David Cameron has ruled out significant tax cuts while the government is cutting spending to reduce the deficit.
In an interview with The Sunday Telegraph, the prime minister said he wanted to offer people relief, but suggested that would only be possible "at the end of this hard road".
The Chancellor, George Osborne, has been facing calls to reduce the burden on hard-pressed voters as inflation spirals ahead of the Budget on 23 March. The Tory mayor of London, Boris Johnson, has urged him to set out how taxes could be reduced.
Cameron insisted there was no "plan B" on the coalition's deficit-reduction strategy and said tax cuts would only undo the work of painful curbs in public spending.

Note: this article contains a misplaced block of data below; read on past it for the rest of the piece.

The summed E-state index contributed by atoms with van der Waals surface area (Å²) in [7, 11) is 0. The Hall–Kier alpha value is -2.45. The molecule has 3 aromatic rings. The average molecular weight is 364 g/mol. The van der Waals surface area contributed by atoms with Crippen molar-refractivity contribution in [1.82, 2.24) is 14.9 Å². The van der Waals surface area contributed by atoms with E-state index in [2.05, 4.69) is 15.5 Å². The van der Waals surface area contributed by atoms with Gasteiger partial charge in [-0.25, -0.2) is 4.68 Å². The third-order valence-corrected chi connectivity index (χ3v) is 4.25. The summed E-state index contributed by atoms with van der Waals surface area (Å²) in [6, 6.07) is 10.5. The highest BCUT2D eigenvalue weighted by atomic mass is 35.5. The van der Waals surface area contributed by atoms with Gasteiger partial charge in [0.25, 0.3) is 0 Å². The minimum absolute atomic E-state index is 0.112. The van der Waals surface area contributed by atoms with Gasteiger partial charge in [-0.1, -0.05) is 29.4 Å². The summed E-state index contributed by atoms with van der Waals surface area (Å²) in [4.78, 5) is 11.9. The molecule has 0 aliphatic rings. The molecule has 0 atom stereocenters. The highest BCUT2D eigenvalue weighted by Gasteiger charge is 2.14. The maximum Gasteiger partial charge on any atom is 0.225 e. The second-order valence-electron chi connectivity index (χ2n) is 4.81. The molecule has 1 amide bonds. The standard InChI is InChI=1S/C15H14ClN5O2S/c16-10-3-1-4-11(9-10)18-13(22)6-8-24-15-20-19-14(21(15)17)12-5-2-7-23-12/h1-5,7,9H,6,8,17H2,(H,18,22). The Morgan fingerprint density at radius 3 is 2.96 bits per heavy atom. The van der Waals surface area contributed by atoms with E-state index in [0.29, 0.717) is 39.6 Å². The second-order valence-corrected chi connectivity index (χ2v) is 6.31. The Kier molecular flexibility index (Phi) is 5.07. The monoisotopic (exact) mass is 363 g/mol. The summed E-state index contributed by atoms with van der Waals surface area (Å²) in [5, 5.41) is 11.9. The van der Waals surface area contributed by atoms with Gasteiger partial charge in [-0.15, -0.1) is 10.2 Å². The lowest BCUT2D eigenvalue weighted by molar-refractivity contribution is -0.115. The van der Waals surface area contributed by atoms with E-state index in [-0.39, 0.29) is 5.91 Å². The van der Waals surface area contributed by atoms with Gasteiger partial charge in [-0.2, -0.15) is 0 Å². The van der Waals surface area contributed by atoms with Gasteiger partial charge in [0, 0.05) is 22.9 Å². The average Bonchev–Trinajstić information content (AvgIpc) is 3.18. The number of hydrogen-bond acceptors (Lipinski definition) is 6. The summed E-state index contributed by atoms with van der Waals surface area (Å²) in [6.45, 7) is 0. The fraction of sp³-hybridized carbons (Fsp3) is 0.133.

"I would love to see tax reductions. I'm a tax-cutting Tory and I believe in tax cuts, but when you're borrowing 11% of your GDP, it's not possible to make significant net tax cuts. It just isn't," he said.
"It's no good saying we're going to deal with the deficit by cutting spending, but then we're going to make things worse again by cutting taxes. I'm afraid it doesn't add up." MORE...
Meanwhile, the government is considering plans for a fresh crackdown on non-doms, which could see the existing levy extended at the Budget in March.
In April 2008, the Labour government introduced a £30,000 annual charge for non-doms who had been living in the UK for seven years or more, writes CITY A.M.
Non-doms are people resident in the UK but not domiciled here, allowing them to avoid paying UK tax on their foreign earnings, although they do pay UK tax on UK earnings.
Treasury sources yesterday confirmed one option under consideration is extending the levy to include non-doms who have been in the UK for less than seven years.
In opposition, chancellor George Osborne proposed a levy of £25,000 on all non-doms regardless of how long they had been UK resident. MORE...
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